Russia is Russian because of the Kievan Rus, who converted en masse, and it has been an Orthodox nation ever since (Communism being the great harrowing and trial of Orthodoxy in Russia). Georgia, likewise, has been a Christian nation for much more than a millennium. Bulgaria for about 1000 years (even under the Ottoman yoke). The culture of these nations is entwined with Orthodoxy, because (many of) the stories that are told are those of the saints of that land. (Aside, oppression is a danger to this, as in Ottoman Bulgaria, because it can mistakenly canonize rebels.) Serbia, Armenia (though not Chalcedonian), Ethiopia, Ukraine, and many other people groups share similar church-as-culture trajectories. So how can we late-modern-Americans work in ways that build our culture? And how can it be entwined with the church?
There must be love of God, love of neighbor, and love of our land. There is no rootless culture. All attempts at disembodied cultures fail cruelly. We live in a place, and culture is tied to place. In a few weeks, on the second Sunday after Pentecost, the Orthodox Church in America will celebrate the saints of North America. It is a small beginning, but it is a thanksgiving for holiness demonstrated in a place. One of the stichera from the Great Vespers reads:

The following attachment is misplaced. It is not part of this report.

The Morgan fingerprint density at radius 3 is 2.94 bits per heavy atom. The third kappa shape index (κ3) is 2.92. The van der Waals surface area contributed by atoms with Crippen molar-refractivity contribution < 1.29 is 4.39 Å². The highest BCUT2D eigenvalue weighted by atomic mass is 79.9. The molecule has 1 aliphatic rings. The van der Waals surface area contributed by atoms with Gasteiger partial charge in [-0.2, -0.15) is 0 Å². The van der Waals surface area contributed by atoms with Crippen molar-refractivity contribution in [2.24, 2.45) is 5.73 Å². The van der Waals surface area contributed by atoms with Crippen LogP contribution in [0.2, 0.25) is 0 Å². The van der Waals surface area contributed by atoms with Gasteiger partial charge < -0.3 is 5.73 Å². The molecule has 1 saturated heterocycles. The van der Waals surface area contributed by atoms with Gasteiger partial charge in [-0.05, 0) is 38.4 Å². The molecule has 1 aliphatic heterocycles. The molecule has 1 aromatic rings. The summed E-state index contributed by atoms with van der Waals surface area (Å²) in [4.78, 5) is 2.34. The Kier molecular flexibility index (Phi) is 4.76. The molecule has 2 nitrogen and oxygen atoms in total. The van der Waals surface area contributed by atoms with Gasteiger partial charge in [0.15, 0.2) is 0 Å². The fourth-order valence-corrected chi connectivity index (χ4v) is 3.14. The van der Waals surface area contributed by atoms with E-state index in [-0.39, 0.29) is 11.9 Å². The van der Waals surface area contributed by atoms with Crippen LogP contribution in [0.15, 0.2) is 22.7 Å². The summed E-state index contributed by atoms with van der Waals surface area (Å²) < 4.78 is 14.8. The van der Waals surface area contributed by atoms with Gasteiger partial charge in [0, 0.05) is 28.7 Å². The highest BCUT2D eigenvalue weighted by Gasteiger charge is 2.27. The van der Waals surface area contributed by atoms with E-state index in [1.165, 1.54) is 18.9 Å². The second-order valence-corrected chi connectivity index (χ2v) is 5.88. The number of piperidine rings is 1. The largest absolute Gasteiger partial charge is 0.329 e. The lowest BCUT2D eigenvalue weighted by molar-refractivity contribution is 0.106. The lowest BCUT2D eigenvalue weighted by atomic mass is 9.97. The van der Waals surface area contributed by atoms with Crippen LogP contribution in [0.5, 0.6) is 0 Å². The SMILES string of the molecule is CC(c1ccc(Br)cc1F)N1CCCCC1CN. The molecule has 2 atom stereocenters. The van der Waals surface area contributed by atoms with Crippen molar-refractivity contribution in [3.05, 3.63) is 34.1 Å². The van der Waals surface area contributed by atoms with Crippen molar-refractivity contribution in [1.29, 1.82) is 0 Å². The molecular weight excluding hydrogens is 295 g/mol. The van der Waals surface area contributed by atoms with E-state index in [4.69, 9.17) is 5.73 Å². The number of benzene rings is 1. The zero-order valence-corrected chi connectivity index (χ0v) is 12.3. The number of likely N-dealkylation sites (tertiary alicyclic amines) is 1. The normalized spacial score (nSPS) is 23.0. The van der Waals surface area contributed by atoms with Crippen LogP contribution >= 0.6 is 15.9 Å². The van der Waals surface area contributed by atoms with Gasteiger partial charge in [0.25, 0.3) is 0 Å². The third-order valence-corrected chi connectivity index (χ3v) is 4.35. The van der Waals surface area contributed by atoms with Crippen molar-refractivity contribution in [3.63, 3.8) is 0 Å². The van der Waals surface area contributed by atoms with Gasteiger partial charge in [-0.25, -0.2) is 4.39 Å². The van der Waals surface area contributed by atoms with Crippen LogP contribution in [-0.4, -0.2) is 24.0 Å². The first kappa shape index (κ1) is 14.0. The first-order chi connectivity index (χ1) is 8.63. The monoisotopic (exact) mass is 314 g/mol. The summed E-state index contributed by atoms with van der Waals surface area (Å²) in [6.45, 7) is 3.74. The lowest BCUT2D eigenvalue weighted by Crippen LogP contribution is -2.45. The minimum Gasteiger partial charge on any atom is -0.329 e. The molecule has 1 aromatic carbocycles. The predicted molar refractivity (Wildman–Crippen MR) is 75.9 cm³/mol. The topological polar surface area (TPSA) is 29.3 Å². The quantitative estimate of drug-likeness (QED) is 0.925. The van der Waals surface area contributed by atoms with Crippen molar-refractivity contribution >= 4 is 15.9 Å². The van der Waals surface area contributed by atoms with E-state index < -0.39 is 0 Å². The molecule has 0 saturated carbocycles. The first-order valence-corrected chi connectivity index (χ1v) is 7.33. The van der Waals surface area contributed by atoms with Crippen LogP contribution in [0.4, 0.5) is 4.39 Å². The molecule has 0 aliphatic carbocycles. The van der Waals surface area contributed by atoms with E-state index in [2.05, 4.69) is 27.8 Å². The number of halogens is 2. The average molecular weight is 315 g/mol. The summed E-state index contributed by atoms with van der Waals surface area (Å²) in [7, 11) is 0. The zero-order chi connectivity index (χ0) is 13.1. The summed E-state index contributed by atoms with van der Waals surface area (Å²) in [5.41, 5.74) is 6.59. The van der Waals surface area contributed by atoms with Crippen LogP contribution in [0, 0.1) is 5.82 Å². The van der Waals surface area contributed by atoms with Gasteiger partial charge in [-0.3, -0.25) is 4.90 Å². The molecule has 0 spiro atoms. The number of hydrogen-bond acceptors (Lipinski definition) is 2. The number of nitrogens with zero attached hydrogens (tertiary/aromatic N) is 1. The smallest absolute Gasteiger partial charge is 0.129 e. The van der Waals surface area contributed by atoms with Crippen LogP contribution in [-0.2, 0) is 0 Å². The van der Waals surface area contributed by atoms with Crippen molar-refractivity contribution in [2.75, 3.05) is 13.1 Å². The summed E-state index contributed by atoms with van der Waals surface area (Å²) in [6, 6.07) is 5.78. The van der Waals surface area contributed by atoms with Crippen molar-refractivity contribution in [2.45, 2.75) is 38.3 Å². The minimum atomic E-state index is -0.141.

“Rejoice, O mountains of Pennsylvania,
Leap for joy, O waters of the Great Lakes,
Rise up, O fertile plains of Canada,
for the elect of Christ who dwelt in you are glorified,
men and women who left their homes for a new land.
With faith, hope and patience as their armor,
they courageously fought the good fight.”
I never thought to hear a hymn about Pennsylvania. But lo! A recognition that holy people have labored here for the glory of God is the beginning of Christian culture. Humility, a recognition that we stand on the shoulders of giants (to unflinchingly use a cliche), a knowledge that we accept with thanks those things given to us – be they plentiful or meager – and we give them to God and to our neighbor in our land. This will make a culture. The saints, not the pagans, are the lights to follow.
Perhaps there is some wisdom in knowing the pagans for academic purposes, but I am not at all sure that it is wise to uncritically approach pre-Christian literature, as though Christ has not dispelled the myths of the demons. It is instructive that the Ephesians burned their magic books, rather than make a library for scholars to consult in the event that valid herbalism might be in there, too.
So know the saints. They live to God. They are not far from us. They worship better than we do, and we may well desire their prayers for us and for our land, even as they pray to God for the consummation of all things from beneath the altar.
“And I told them of the hand of my God that had been upon me for good, and also of the words that the king had spoken to me. And they said, “Let us rise up and build.” So they strengthened their hands for the good work.” Nehemiah 2:18